Wednesday, April 23, 2008

A new way to completely screw artists-Is This For Real??

As if there aren't already enough ways to screw artists and creators, here is the latest news that everyone is sending me.

I guess we need someone who knows what to do about this to get some action going to protect creative people from non-creative people who can just instantly get copyrights on our work.
Any smart cartoonists out there who know what to do about it?


Today the House and Senate sent us draft copies of the new Orphan Works Act of 2008. They haven’t officially released it yet, but we’ve been told the Senate will do so this week. A quick analysis confirms our worst fears and our early warnings. If these proposals are enacted into law, all the work you have ever done or will do could be orphaned and exposed to commercial infringement from the moment you create it.

A Webcast interview with Brad Holland about this bill is now available at:

Please listen to it because this radical proposal, now pending before Congress, could cost you your past and future copyrights.

On Saturday April 5,2008, artist and producer Mark Simon interviewed Hall of Fame illustrator Brad Holland on the subject of Orphan Works legislation. The warnings in this interview have now been confirmed by the advance drafts of the bill. Learn what artists groups are doing and how you can help oppose this radical departure from traditional copyright law and business practice.

The Illustrators’ Partnership is currently working with our attorney - in concert with the other 12 groups in the American Society of Illustrators Partnership to have our voices – and yours - heard in Congress. We’ll keep you posted regarding how you can do your part.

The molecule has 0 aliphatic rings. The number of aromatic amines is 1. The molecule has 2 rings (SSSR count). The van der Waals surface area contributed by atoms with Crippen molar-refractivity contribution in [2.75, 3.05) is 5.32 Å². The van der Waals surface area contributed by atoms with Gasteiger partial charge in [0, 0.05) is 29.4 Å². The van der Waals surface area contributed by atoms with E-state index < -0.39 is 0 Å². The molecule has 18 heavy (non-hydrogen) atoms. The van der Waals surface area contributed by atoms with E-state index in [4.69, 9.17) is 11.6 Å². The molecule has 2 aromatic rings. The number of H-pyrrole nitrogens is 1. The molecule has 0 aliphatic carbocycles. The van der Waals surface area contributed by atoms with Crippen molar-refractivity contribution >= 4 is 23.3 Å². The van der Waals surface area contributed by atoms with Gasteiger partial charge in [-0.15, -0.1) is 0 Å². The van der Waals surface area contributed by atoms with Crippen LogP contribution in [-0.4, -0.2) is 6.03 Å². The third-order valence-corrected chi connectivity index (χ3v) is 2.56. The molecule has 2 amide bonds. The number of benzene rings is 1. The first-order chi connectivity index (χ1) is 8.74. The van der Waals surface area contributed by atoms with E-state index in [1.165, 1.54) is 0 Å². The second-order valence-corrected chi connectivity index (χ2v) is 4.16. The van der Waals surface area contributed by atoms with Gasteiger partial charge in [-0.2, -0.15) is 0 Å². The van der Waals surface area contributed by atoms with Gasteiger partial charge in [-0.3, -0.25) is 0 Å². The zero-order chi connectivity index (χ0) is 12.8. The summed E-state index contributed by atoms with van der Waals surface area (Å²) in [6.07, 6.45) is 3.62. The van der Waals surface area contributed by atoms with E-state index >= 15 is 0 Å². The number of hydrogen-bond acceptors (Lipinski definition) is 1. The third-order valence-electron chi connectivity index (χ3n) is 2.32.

Mark Simon has worked on over 2,500 productions in the last 20 years as a director, producer, story artist, animator and designer. His clients include Disney, Universal, Viacom, Sony, HBO, Nickelodeon, Steven Spielberg, Fox, USA Networks, ABC, AT&T, and many others.

Please forward this information to every creative person and group you know. Mr. Holland and Mr. Simon have given their permission for this audio file to be copied and transferred and replayed.

For additional information about Orphan Works developments, go to the IPA Orphan Works Resource Page for Artists


PCUnfunny said...

I don't have any comment. This speaks for itself.

trophiogrande said...

I wrote both of my senators and congressman yesterday about this, and if they vote for it I won't be voting for them....ever!

Anonymous said...

I'm speechless. So basically what they're doing is abolishing copyright laws, unless you pay to protect everything you make?!?

So you could make a cartoon, take a photo, write a song, and then see them reedited into somebody elses commercial without any sort of permission?!?

I think it's about time an asteroid hits us.

Matt said...

Have a nice rebuttal.

Sounds like it's something to be concerned about, but nothing to lose our heads over, as long as we stay informed.

Rogelio T. said...

It's my understanding that the whole article is pretty much inaccurate.
Here's two blog posts which link to explanations.

From Boing Boing

Anne-arky's blog

Booo Tooons Ltd. said...


Actually everyone, I think I'm responsible for this.

And, to the best of my knowledge, I was wrong.

I don't know if John is reacting to a myspace message I sent him about this two weeks ago or not, but I did, and we even posted it on our blog when we found out about it, but if you read the comments in said post, Rogelio T. points out that we were misinformed.

Read this: Countering the FUD about the "Orphan Works" copyright bill ( that doesn't exist ).

Sorry if I'm wrong and if I spooked Mr. Horse. But if I'm right, then props are due to M.G. Nunnery and

But I think we're okay on this one.

- trevor.

Booo Tooons Ltd. said...
This comment has been removed by the author.
Stephen Worth said...

Hi John

Boing Boing did a post on this last week. The writer for AWN didn't know what he was talking about. There is no bill pending and most of the things he talks about are pure speculation.

For the real story about orphan works, see...